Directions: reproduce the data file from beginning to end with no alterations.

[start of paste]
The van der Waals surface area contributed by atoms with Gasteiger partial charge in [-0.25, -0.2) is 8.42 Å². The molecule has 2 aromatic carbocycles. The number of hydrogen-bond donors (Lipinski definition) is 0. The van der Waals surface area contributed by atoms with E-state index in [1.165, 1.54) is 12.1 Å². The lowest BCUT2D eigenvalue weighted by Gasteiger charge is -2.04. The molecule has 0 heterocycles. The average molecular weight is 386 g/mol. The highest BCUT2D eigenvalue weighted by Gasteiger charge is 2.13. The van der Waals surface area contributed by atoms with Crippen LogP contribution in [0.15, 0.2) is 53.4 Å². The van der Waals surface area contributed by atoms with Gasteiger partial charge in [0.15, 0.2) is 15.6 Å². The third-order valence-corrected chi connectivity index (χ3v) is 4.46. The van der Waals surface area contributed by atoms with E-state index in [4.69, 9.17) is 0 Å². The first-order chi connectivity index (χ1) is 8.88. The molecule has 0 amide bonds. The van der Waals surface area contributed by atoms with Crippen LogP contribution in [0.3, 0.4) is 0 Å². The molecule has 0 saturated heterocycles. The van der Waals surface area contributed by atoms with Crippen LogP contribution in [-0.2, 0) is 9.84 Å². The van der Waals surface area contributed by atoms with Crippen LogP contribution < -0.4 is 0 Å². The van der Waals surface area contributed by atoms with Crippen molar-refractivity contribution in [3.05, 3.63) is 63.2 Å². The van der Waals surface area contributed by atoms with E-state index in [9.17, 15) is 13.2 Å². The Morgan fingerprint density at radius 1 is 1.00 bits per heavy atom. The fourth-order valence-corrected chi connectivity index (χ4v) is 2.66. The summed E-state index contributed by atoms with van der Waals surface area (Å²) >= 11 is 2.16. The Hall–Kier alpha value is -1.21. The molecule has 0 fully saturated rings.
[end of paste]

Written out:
The van der Waals surface area contributed by atoms with Gasteiger partial charge in [-0.25, -0.2) is 8.42 Å². The molecule has 2 aromatic carbocycles. The number of hydrogen-bond donors (Lipinski definition) is 0. The van der Waals surface area contributed by atoms with E-state index in [1.165, 1.54) is 12.1 Å². The lowest BCUT2D eigenvalue weighted by Gasteiger charge is -2.04. The molecule has 0 heterocycles. The average molecular weight is 386 g/mol. The highest BCUT2D eigenvalue weighted by Gasteiger charge is 2.13. The van der Waals surface area contributed by atoms with Crippen LogP contribution in [0.15, 0.2) is 53.4 Å². The van der Waals surface area contributed by atoms with Gasteiger partial charge in [0.15, 0.2) is 15.6 Å². The third-order valence-corrected chi connectivity index (χ3v) is 4.46. The van der Waals surface area contributed by atoms with E-state index in [4.69, 9.17) is 0 Å². The first-order chi connectivity index (χ1) is 8.88. The molecule has 0 amide bonds. The van der Waals surface area contributed by atoms with Crippen LogP contribution in [0.3, 0.4) is 0 Å². The molecule has 0 saturated heterocycles. The van der Waals surface area contributed by atoms with Crippen LogP contribution in [-0.2, 0) is 9.84 Å². The van der Waals surface area contributed by atoms with Crippen LogP contribution < -0.4 is 0 Å². The van der Waals surface area contributed by atoms with Crippen molar-refractivity contribution in [3.05, 3.63) is 63.2 Å². The van der Waals surface area contributed by atoms with E-state index in [9.17, 15) is 13.2 Å². The Morgan fingerprint density at radius 1 is 1.00 bits per heavy atom. The fourth-order valence-corrected chi connectivity index (χ4v) is 2.66. The summed E-state index contributed by atoms with van der Waals surface area (Å²) >= 11 is 2.16. The Hall–Kier alpha value is -1.21. The molecule has 0 fully saturated rings.